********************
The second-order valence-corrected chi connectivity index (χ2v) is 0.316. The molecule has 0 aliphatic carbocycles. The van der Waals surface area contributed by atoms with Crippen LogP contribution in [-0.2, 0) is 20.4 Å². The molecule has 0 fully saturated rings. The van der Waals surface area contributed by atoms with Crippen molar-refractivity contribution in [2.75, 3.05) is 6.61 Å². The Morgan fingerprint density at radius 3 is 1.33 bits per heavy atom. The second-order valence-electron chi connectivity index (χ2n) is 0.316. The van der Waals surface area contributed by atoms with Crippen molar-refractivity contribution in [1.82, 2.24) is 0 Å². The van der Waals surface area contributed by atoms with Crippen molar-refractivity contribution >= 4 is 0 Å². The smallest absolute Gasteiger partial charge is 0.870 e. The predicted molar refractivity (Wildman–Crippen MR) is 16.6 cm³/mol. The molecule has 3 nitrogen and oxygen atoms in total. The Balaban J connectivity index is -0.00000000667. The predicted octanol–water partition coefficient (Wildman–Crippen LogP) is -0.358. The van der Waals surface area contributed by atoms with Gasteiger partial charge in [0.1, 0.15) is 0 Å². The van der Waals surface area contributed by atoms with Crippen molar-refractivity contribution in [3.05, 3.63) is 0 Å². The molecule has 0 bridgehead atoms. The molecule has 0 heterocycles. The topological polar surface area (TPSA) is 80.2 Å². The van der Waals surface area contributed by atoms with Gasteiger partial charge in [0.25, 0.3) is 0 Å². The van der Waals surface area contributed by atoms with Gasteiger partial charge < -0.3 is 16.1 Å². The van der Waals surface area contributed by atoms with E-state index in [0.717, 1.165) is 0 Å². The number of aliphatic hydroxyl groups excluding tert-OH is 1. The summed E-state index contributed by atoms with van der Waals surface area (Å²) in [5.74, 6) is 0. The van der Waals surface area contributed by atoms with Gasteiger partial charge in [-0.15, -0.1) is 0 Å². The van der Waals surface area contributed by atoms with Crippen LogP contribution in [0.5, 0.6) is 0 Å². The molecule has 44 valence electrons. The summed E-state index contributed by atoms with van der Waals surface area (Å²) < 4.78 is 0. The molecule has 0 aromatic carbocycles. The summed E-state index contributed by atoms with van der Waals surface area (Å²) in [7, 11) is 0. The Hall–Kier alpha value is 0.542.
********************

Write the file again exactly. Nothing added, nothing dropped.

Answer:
The second-order valence-corrected chi connectivity index (χ2v) is 0.316. The molecule has 0 aliphatic carbocycles. The van der Waals surface area contributed by atoms with Crippen LogP contribution in [-0.2, 0) is 20.4 Å². The molecule has 0 fully saturated rings. The van der Waals surface area contributed by atoms with Crippen molar-refractivity contribution in [2.75, 3.05) is 6.61 Å². The Morgan fingerprint density at radius 3 is 1.33 bits per heavy atom. The second-order valence-electron chi connectivity index (χ2n) is 0.316. The van der Waals surface area contributed by atoms with Crippen molar-refractivity contribution in [1.82, 2.24) is 0 Å². The van der Waals surface area contributed by atoms with Crippen molar-refractivity contribution >= 4 is 0 Å². The smallest absolute Gasteiger partial charge is 0.870 e. The predicted molar refractivity (Wildman–Crippen MR) is 16.6 cm³/mol. The molecule has 3 nitrogen and oxygen atoms in total. The Balaban J connectivity index is -0.00000000667. The predicted octanol–water partition coefficient (Wildman–Crippen LogP) is -0.358. The van der Waals surface area contributed by atoms with Gasteiger partial charge in [0.1, 0.15) is 0 Å². The van der Waals surface area contributed by atoms with Crippen molar-refractivity contribution in [3.05, 3.63) is 0 Å². The molecule has 0 bridgehead atoms. The molecule has 0 heterocycles. The topological polar surface area (TPSA) is 80.2 Å². The van der Waals surface area contributed by atoms with Gasteiger partial charge in [0.25, 0.3) is 0 Å². The van der Waals surface area contributed by atoms with Gasteiger partial charge < -0.3 is 16.1 Å². The van der Waals surface area contributed by atoms with E-state index in [0.717, 1.165) is 0 Å². The number of aliphatic hydroxyl groups excluding tert-OH is 1. The summed E-state index contributed by atoms with van der Waals surface area (Å²) in [5.74, 6) is 0. The van der Waals surface area contributed by atoms with Gasteiger partial charge in [-0.15, -0.1) is 0 Å². The van der Waals surface area contributed by atoms with Crippen LogP contribution in [0.5, 0.6) is 0 Å². The molecule has 44 valence electrons. The summed E-state index contributed by atoms with van der Waals surface area (Å²) < 4.78 is 0. The molecule has 0 aromatic carbocycles. The summed E-state index contributed by atoms with van der Waals surface area (Å²) in [7, 11) is 0. The Hall–Kier alpha value is 0.542.